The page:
Architect(s): Museum of Modern Literature
Address: | Visit Website
City/Town: Museum of Modern Literature
The museum is located in Marbach s scenic park, on top of a rock plateau overlooking the valley of the Neckar River. As the birthplace of the dramatist Friedrich Schiller, the town s park already held the National Schiller Museum, built in 1903, and the Archive for German Literature, built in the 1970s. Displaying artefacts from the extensive 20th century collection from the Archive for German Literature, notably the original manuscripts of Franz Kafka s ‘The Trial’ and Alfred Döblin s ‘Berlin Alexanderplatz’, the museum also provides panoramic views across and over the distant landscape.
Embedded in the topography, the museum reveals different elevations depending on the viewpoint. By utilising the steep slope of the site, terraces allow for the creation of very different characters – an intimate, shaded entrance on the brow of the hill facing the National Schiller Museum with its forecourt and park, and a grander, more open series of tiered spaces facing the valley below. A pavilion-like volume is located on the highest terrace, providing the entrance to the museum. The interiors of the museum reveal themselves as one descends down through the loggia, foyer and staircase spaces, preparing the visitor for the dark timber-panelled exhibition galleries, illuminated only by artificial light due to fragility and sensitivity of the works on display. At the same time, each of these environmentally controlled spaces borders onto a naturally lit gallery, balancing views inward to the composed, internalized world of texts and manuscripts with the green and scenic valley on the other side of the glass.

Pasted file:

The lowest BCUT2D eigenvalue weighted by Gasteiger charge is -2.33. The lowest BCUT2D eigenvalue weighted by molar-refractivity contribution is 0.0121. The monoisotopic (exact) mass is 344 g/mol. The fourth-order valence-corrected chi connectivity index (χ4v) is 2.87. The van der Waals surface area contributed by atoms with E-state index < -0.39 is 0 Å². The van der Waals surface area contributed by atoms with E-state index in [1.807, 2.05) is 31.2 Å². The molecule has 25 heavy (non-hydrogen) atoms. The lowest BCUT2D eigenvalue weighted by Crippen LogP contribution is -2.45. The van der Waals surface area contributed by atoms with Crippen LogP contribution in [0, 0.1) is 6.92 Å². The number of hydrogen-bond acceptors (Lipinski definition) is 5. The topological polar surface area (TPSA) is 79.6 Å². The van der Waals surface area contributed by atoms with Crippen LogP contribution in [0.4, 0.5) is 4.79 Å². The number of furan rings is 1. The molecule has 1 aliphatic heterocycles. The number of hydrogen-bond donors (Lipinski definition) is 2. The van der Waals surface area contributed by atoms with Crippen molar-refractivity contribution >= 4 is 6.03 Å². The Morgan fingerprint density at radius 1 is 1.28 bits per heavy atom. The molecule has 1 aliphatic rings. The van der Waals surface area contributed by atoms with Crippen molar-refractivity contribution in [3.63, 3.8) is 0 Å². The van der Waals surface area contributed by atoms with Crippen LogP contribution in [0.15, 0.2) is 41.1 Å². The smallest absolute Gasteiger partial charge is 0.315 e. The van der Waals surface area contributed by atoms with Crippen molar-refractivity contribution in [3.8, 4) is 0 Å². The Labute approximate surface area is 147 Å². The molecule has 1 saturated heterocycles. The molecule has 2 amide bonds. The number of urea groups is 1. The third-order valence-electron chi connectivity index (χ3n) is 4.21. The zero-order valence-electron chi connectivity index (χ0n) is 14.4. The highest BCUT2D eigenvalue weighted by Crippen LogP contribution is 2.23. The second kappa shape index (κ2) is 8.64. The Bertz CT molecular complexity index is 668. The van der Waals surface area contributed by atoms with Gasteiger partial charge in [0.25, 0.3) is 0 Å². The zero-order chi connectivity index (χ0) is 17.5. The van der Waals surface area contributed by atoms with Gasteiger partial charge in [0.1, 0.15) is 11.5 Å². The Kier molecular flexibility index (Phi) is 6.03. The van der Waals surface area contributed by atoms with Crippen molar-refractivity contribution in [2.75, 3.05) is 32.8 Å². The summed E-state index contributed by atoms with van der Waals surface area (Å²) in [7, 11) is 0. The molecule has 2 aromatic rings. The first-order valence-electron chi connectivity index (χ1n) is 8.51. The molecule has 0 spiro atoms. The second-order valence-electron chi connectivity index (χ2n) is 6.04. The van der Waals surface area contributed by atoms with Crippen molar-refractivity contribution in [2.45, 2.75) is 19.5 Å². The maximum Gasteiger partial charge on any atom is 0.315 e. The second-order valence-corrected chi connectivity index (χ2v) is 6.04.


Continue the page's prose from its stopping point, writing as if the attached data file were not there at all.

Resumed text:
A clearly defined material concept using solid materials (fair-faced concrete, sandblasted reconstituted stone with limestone aggregate, limestone, wood, felt and glass) gives the calm, rational architectural language a sensual physical presence.
Following re-unification, texts of various well-known German authors which had previously been dispersed to east and west have now been brought together in this new museum. In a suitably commemorative manner the building forms a small Acropolis attached to the National Schiller Museum on a ridge overlooking the valley of the River Neckar. The entrance sequence is brilliant. The visitor crosses an open terrace overlooking the valley, then negotiates a series of shallow steps to enter the generous portal formed in the colonnade, then enters through giant hardwood doors. A staircase descends to the collections with their required diminishing lighting levels. It is at this moment of descent that the building shows its pedigree – a sense of a progression to somewhere beyond, combined with a rich but selective palette of materials and illuminated with subdued top lighting. The route concludes in the permanent collection. Here glass cases containing original manuscripts form a magical flickering landscape. There is a particular theatricality about this space, as though the reflections, refractions and multiple shadows from the small intense lights collectively represent the soul of the German imagination.
There are many things to praise about this building – the architect s control and discrimination in the choice of materials has by now become a signature but above all it is in the handling of the ‘difficult whole’ that the building excels. The external pre-cast concrete arcading forming the entrance pavilion is also applied to the plinth on the east side. This unexpectedly produces a monumental elevation cut into the hillside, which simultaneously democratises the acropolis giving equal status to pavilion and plinth. The same measure and interval of the vertical structure is then to be found forming the soffit to the beams to the galleries inside.
Since the end of the war Germany has been sensitive to matters concerning the neo-classical in architecture. Had it been submitted a decade or two earlier it would surely have been eliminated for its formal manner. It is encouraging that with time, more even-handed attitudes have prevailed.
Contributed by ArchiTeam